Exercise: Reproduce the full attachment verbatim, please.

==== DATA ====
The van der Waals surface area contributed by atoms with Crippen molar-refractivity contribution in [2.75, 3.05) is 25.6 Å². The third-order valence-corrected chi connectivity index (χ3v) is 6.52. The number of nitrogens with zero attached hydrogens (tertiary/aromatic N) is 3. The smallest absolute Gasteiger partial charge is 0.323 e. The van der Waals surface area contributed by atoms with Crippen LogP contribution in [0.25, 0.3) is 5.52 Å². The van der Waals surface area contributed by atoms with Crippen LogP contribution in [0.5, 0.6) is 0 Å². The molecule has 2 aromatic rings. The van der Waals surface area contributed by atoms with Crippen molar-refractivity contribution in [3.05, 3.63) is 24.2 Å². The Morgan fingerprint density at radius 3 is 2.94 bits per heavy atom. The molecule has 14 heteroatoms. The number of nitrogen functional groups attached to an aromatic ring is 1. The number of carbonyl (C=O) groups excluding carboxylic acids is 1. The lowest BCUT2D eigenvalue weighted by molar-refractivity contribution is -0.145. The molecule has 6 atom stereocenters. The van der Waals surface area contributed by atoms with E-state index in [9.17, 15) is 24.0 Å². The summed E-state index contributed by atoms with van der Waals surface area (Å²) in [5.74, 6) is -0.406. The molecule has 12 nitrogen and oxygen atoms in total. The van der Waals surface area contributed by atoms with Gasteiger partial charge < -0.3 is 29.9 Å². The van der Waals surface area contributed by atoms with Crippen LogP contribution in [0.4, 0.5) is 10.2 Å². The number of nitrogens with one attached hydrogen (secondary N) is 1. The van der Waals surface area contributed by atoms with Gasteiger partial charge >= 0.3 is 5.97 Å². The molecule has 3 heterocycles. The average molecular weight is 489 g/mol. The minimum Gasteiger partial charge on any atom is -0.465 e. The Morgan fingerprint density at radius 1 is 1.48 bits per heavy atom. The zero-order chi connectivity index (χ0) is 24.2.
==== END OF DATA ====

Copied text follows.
The van der Waals surface area contributed by atoms with Crippen molar-refractivity contribution in [2.75, 3.05) is 25.6 Å². The third-order valence-corrected chi connectivity index (χ3v) is 6.52. The number of nitrogens with zero attached hydrogens (tertiary/aromatic N) is 3. The smallest absolute Gasteiger partial charge is 0.323 e. The van der Waals surface area contributed by atoms with Crippen LogP contribution in [0.25, 0.3) is 5.52 Å². The van der Waals surface area contributed by atoms with Crippen LogP contribution in [0.5, 0.6) is 0 Å². The molecule has 2 aromatic rings. The van der Waals surface area contributed by atoms with Crippen molar-refractivity contribution in [3.05, 3.63) is 24.2 Å². The Morgan fingerprint density at radius 3 is 2.94 bits per heavy atom. The molecule has 14 heteroatoms. The number of nitrogen functional groups attached to an aromatic ring is 1. The number of carbonyl (C=O) groups excluding carboxylic acids is 1. The lowest BCUT2D eigenvalue weighted by molar-refractivity contribution is -0.145. The molecule has 6 atom stereocenters. The van der Waals surface area contributed by atoms with E-state index in [9.17, 15) is 24.0 Å². The summed E-state index contributed by atoms with van der Waals surface area (Å²) in [5.74, 6) is -0.406. The molecule has 12 nitrogen and oxygen atoms in total. The van der Waals surface area contributed by atoms with Gasteiger partial charge < -0.3 is 29.9 Å². The van der Waals surface area contributed by atoms with Crippen LogP contribution in [0.4, 0.5) is 10.2 Å². The number of nitrogens with one attached hydrogen (secondary N) is 1. The van der Waals surface area contributed by atoms with Gasteiger partial charge >= 0.3 is 5.97 Å². The molecule has 3 heterocycles. The average molecular weight is 489 g/mol. The minimum Gasteiger partial charge on any atom is -0.465 e. The Morgan fingerprint density at radius 1 is 1.48 bits per heavy atom. The zero-order chi connectivity index (χ0) is 24.2.